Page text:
It’s the law: For Afghanistan’s “women”, the word NO is NEVER an option.

Without much of a fuss made by the media, if even reported at all, last month Afghanistan’s new Shiite Personal Status Law was put into effect. The law grants Shiite men the legal right to starve their wives if their sexual demands are not met. These sexual demands are not defined or limited by the law. The law also requires Shiite women to obtain permission from their husbands to even leave their home. Parental custody is solely the father’s or, in his absence, the paternal grandfather. Incredibly, the law also allows a rapist to avoid prosecution by paying “blood money” to a girl who was injured when he raped her. That payment, of course, is offered to the father, paternal grandfather or the brothers of the raped girl.

It is worth noting that a Shiite “woman” is any girl old enough for marriage. Therefor if you are a 9 year old girl (a 3rd or 4th grader in the US) and live in Afghanistan this law, including the rape provision, applies to you. Photo credit: Ahmad Masood/Reuters[Photo credit: Ahmad Masood/Reuters]

A great deal of progress in respect to the rights of women in Afghanistan was widely reported after the US lead invasion that resulted in response to the Taliban’s attacks on September 11, 2001. The sacrifices made, and continued to be made, by our service men/women are difficult for anyone to even see, let alone physically endure. However, the media softens this horror for many by filling their broadcasts with heart warming images of little girls being allowed to attend school for the first time.

Today you will not find one little girl in any of the dozens of schools built by our forces and contractors. The monthly combat deaths and injuries resulting from the expanding war are the highest since the start, yet the scant media coverage and reporting is no comparison to the media coverage even 6 months ago … and for the little girls all across Afghanistan, the word NO is (again) NEVER an option.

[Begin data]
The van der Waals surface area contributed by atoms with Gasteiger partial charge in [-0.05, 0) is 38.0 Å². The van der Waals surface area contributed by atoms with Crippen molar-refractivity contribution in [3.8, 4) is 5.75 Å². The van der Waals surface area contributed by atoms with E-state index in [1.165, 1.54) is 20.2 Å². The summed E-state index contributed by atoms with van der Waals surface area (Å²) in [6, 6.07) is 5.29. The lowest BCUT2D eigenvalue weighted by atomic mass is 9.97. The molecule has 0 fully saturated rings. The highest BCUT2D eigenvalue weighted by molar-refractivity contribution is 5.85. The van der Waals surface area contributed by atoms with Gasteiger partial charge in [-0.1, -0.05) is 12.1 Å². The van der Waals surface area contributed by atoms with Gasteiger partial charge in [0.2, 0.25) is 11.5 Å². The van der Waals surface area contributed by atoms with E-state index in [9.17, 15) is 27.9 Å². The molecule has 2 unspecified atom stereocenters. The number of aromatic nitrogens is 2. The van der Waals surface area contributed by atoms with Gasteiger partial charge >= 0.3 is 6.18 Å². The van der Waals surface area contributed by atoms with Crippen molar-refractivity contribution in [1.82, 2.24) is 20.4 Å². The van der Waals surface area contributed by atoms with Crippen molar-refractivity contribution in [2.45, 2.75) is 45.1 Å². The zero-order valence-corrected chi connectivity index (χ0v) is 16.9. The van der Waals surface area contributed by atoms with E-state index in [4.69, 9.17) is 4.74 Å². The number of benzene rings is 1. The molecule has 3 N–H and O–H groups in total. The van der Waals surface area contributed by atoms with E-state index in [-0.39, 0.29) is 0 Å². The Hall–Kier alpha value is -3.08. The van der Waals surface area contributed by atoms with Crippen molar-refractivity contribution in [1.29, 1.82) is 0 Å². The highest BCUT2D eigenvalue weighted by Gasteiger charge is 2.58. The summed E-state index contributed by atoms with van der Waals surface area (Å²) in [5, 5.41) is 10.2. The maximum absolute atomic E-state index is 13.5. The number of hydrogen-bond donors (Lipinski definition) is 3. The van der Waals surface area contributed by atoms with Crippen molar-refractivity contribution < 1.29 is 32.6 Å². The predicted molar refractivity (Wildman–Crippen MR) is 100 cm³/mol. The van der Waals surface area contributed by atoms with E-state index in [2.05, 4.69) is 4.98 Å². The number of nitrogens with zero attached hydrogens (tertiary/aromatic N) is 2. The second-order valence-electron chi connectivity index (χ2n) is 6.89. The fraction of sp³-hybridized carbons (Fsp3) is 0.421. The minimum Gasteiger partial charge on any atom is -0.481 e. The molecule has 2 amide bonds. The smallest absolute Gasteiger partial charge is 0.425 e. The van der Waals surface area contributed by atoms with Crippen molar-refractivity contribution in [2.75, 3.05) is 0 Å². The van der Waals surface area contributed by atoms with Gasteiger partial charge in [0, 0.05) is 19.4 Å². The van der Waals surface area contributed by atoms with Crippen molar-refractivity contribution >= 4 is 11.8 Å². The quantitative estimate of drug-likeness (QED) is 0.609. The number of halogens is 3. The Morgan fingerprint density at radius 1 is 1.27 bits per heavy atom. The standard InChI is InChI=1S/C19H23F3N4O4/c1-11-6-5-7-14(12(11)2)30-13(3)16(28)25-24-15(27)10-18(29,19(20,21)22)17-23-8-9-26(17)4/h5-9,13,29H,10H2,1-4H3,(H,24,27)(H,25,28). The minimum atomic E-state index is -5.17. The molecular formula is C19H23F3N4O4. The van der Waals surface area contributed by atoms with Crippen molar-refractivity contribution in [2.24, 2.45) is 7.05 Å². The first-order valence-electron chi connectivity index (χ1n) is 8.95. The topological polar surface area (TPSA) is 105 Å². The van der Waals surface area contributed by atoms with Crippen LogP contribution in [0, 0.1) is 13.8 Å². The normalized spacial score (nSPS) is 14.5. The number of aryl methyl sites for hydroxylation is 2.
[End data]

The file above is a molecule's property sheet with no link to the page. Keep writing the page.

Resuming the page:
-Surface Earth columnist: CB

19 thoughts on “It’s the law: For Afghanistan’s “women”, the word NO is NEVER an option.

  1. Thank-you for bringing awareness to the life of these women/girls. It is amazing how we can all be the same, yet be so different in how we view and treat each other. Sad, very sad. Even sadder that this goes on without the media creating the awareness that it should.

  2. Thank-you for bringing awareness to the life of these women/girls. It is amazing how we can all be the same, yet be so different in how we view and treat each other. Sad, very sad. Even sadder that this goes on without the media creating the awareness that it should.
    Oops…forgot to say great post! Looking forward to your next one.

  3. Here’s the irony:
    Our last three Presidents fathered only girls (5). So at the end of Pres. Obama’s first term, the White House will have been home for only little girls for 20 years. You would think we would choose a different place to send our men AND women into battle.

  4. I was hired by an engineering firm one time, contracted to build a school in Saudi Arabia. My job was to design the lighting and lighting circuits for both indoor and outdoor lighting.

    I resigned after a week and a half. Just after I found out as a single female, I would not be allowed inside the country to work on the project the same as all the other engineers who were pouring their skills into it.